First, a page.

RGB LED Color Mixing & Crossfades – A Quick Primer

NextPCB Banner

When you want beautifully smoother color transitions, a better way to do it is to try HSL or HSV rather than just driving LEDs via RGB colors. So, this little post is about controlling RGB LEDs that way. Chances are, you may never exploit all 16 million colors available to you with your RGB LEDs. But it seems simple, let’s see how!

Wikipedia says,

HSL (hue, saturation, lightness) and HSV (hue, saturation, value), also known as HSB (hue, saturation, brightness) are alternative representations of the RGB color model, designed in the 1970s by computer graphics researchers to more closely align with the way human vision perceives color-making attributes (https://en.wikipedia.org/wiki/HSL_and_HSV).

Let me give you a few hints to help you start exploring and implementing two different RGB crossfade approaches.

Actually, there’re many fun ways you could crossfade an RGB LED depending on which colors you want to illuminate and how quickly. Note that you can start with a simple crossfade idea by increasing one LED color value (from minimum to maximum) while decreasing another LED color value (from maximum to minimum).

Another method for crossfading the RGB LED takes advantage of the HSL color space. To change the color of the RGB LED here, you need to consider changing its hue. It’s much easier to do using HSL and then converting to RGB to set the RGB LED color. Usually, this method keeps the same saturation and lightness and only changes its hue.

In the quick experiment below, I actually want an Arduino Uno to control the RGB colors through a potentiometer. In order to do so, I’m simply using a regular 10K potentiometer and a common-cathode RGB LED. Here’s the simplified hardware setup diagram:

RGB Uno Setup v1

And, the pin notation of a common-cathode RGB LED. This one is a “diffused” type RGB LED that shines through a translucent dome, thus renders a more uniform light spread.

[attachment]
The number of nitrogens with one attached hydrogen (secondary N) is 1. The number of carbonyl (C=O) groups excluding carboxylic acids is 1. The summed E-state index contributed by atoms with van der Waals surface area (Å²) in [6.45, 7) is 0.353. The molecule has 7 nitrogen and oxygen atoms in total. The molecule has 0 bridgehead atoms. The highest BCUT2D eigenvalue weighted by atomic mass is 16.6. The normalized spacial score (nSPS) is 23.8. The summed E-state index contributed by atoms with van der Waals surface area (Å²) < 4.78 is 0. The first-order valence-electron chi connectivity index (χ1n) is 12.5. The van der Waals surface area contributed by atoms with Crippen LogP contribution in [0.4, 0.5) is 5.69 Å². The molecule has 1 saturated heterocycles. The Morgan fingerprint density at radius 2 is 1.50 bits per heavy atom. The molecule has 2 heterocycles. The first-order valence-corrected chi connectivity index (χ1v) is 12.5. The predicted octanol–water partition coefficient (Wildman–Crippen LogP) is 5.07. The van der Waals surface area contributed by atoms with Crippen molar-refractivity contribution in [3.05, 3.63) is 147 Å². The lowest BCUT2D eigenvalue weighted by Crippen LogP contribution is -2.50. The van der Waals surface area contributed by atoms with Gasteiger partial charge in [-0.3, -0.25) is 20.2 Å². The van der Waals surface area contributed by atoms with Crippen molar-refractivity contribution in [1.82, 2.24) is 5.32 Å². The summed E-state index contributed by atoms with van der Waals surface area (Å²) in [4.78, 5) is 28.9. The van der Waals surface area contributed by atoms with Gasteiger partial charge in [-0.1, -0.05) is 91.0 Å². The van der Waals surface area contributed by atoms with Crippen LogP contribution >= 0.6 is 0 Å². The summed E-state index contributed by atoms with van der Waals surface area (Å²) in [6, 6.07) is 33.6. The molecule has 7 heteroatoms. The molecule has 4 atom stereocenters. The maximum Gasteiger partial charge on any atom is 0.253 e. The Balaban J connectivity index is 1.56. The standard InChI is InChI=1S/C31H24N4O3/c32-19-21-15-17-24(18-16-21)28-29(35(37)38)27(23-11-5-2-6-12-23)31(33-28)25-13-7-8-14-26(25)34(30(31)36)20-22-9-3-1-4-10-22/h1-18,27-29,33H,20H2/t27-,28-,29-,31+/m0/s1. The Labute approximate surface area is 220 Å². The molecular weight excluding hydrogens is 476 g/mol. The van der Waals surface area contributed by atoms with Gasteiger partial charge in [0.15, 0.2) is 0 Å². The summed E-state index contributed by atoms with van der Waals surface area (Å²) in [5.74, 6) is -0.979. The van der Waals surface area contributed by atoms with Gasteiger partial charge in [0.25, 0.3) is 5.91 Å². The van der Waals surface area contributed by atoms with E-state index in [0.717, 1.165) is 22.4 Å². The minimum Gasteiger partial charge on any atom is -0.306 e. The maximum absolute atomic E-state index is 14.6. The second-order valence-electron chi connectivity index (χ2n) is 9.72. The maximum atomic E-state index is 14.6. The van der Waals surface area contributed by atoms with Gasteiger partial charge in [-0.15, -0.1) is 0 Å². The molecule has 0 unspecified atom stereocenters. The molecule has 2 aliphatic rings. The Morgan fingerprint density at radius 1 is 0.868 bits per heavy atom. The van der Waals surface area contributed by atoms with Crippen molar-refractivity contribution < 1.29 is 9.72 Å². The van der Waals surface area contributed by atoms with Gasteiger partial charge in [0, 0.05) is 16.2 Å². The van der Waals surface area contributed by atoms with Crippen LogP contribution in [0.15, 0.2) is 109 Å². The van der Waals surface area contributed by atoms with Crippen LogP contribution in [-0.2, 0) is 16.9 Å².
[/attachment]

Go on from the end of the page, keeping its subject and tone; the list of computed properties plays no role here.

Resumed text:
RGB LED CA-CC Pinout

The Arduino Sketch is rather simple. Actually, it’s the mere adaptation of a nifty code posted by someone on the web (I could not find more details about the coder).

const int redPin = 11;
const int greenPin = 10;
const int bluePin = 9;
const int potPin = A0;

int currentColorValueRed;
int currentColorValueGreen;
int currentColorValueBlue;
 
void setup()
{
	pinMode(redPin, OUTPUT);
	pinMode(greenPin, OUTPUT);
	pinMode(bluePin, OUTPUT);
}
 
void loop()
{
	int potPinValue = map(analogRead(potPin), 0, 1024, 0, 255);
	
	if (potPinValue <= 42.5) {
		currentColorValueRed = 255;
		currentColorValueGreen = potPinValue * 6;
		currentColorValueBlue = 0;
   }
   
   if ((potPinValue > 42.5) && (potPinValue <= 85)) {
		currentColorValueRed = 255 - (potPinValue - 43) * 6;
		currentColorValueGreen = 255;
		currentColorValueBlue = 0;
   }
   
   if ((potPinValue > 85) && (potPinValue <= 127.5)) {
		currentColorValueRed = 0;
		currentColorValueGreen = 255;
		currentColorValueBlue = (potPinValue - 85) * 6;
   }
   
	if ((potPinValue > 127.5) && (potPinValue <= 170)) {
		currentColorValueRed = 0;
		currentColorValueGreen = 255 - (potPinValue - 127.5) * 6;
		currentColorValueBlue = 255;
	}
   
	if ((potPinValue > 170) && (potPinValue <= 212.5)) {
		currentColorValueRed = (potPinValue - 170) * 6;
		currentColorValueGreen = 0;
		currentColorValueBlue = 255;
	}
	
	if ((potPinValue > 212.5) && (potPinValue <= 255)) {
		currentColorValueRed = 255;
		currentColorValueGreen = 0;
		currentColorValueBlue = 255 - (potPinValue - 212.5) * 6;
	}
   
	analogWrite(redPin, currentColorValueRed);
	analogWrite(bluePin, currentColorValueBlue);
	analogWrite(greenPin, currentColorValueGreen);
}

Now you can crossfade between Red, Green, and Blue.